Eugene, Oregon – The best 5k field in the world this year will be in Eugene, featuring American record holders Bernard Lagat and Galen Rupp at the Prefontaine Classic to be held June 1 at historic Hayward Field.  The Pre Classic is a member of the elite IAAF Diamond League.

Rupp and Lagat are familiar with the history of Pre, as well as Hayward Field.  Rupp, a native Oregonian, finished his collegiate career at Oregon with a 5k/10k NCAA championship for the Ducks in 2009.  Training near hometown Portland under the tutelage of Oregon legend Alberto Salazar, Rupp is the American record holder in the 10k (26:48.00) and earned the silver medal at that distance in London.

Lagat lives in Pacific-12 country.  A 1999 graduate of Washington State, he trains in Tucson, Arizona, and has been a U.S. citizen since 2004.  Since that time he has re-written American distance history, now holding no fewer than 7 American Records: 1500, 3000 and 5000 meters outdoors, plus 1500, mile, 3k, and 2-Miles indoors.  Lagat won the gold medal at both 1500 and 5000 meters in the 2007 World Championships, as well as silver in the 5k in 2009 and 2011.  He has an Olympic silver (2004) and bronze (2000) in the 1500.  Lagat is also a 2-time winner of the Bowerman Mile (2003 and 2006).
 
The Pre Classic offers much more, led by Thomas Longosiwa, the London bronze medalist, and fellow Kenyan Isiah Koech, a 19-year-old who was ranked No. 3 in the world last year by Track & Field New after finishing 5th in London and 4th in the 2011 World Championships at age 17.  Koech has the fastest PR in the field at 12:48.64, the second-fastest ever by a Junior-aged runner.

Two more sub-12:50 runners headline a loaded field, and both know the energy that Hayward Field fans provide, having run at last year’s Pre Classic.  Kenya’s John Kipkoech was ranked No. 8 in the world last year by T&FN.  Ethiopia’s Yenew Alamirew was an Olympic finalist last year.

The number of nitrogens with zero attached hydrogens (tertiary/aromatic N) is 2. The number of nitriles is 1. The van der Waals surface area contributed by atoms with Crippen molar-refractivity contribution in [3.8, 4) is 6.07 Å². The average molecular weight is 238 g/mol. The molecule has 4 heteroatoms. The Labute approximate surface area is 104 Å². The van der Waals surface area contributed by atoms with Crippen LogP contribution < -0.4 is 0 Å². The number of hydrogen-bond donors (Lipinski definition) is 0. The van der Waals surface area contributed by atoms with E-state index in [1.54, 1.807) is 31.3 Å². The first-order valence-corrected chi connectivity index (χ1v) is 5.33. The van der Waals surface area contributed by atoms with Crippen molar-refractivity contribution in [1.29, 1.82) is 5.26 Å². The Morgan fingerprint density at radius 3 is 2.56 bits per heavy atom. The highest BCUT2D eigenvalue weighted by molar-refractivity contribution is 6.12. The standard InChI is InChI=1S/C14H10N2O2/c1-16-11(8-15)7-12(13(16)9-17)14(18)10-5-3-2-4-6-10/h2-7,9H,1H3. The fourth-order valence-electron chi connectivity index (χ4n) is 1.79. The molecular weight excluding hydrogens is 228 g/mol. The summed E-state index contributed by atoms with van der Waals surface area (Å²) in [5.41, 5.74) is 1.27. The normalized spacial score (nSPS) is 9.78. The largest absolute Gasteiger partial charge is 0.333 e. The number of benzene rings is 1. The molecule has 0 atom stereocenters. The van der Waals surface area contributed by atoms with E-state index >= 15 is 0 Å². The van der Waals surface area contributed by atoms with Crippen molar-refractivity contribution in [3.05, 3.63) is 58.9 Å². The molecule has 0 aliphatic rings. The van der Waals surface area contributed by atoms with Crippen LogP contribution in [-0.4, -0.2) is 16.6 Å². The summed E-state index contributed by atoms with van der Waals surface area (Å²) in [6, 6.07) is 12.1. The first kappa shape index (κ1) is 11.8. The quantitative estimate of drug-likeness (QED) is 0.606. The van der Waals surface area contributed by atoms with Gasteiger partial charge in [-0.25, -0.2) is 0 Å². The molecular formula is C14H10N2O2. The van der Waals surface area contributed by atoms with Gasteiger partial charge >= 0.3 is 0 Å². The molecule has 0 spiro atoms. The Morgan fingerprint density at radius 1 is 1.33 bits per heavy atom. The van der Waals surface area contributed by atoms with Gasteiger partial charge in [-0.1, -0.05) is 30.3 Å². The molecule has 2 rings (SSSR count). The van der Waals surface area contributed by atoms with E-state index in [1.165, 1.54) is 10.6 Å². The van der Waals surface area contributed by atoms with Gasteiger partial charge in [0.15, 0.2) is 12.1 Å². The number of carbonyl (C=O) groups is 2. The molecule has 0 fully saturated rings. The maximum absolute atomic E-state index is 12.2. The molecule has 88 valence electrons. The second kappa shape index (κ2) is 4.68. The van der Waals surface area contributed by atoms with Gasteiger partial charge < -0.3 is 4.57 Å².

The Pre Classic field is far from done. Edwin Soi of Kenya has an Olympic bronze medal from the 2008 Beijing Games and owns speed enough to gather a bronze in the 3k at the 2012 World Indoor Championships. Add Hayle Ibrahimov of Azerbaijan to the mix. He was a London finalist in his first major international test, finishing 9th.

Last year’s 5k/10k NCAA champion Cam Levins, a Canadian who also trains under Salazar, made the London Olympic final and has committed to the Pre Classic 5k.  So has Collis Birmingham of Australia, who has twice run at the Pre Classic and returned home with PRs.

More Americans are clearly a part of the picture. Reigning national cross country champ Chris Derrick just missed making the London team in the 10k, but he knows the power of Hayward Field, having won the Pac-12 5k title for Stanford last year.

The field includes two more runners known for being part of last year’s magical Kenyan Olympic Trials 10k at Hayward Field.  Emmanuel Bett finished in the unfortunate 4th spot, and was 5th in Kenya’s 5k trials.  Mark Kiptoo, though 8th in last year’s 10k Kenyan OT, earned No. 10 in the T&FN world rankings in the 5k.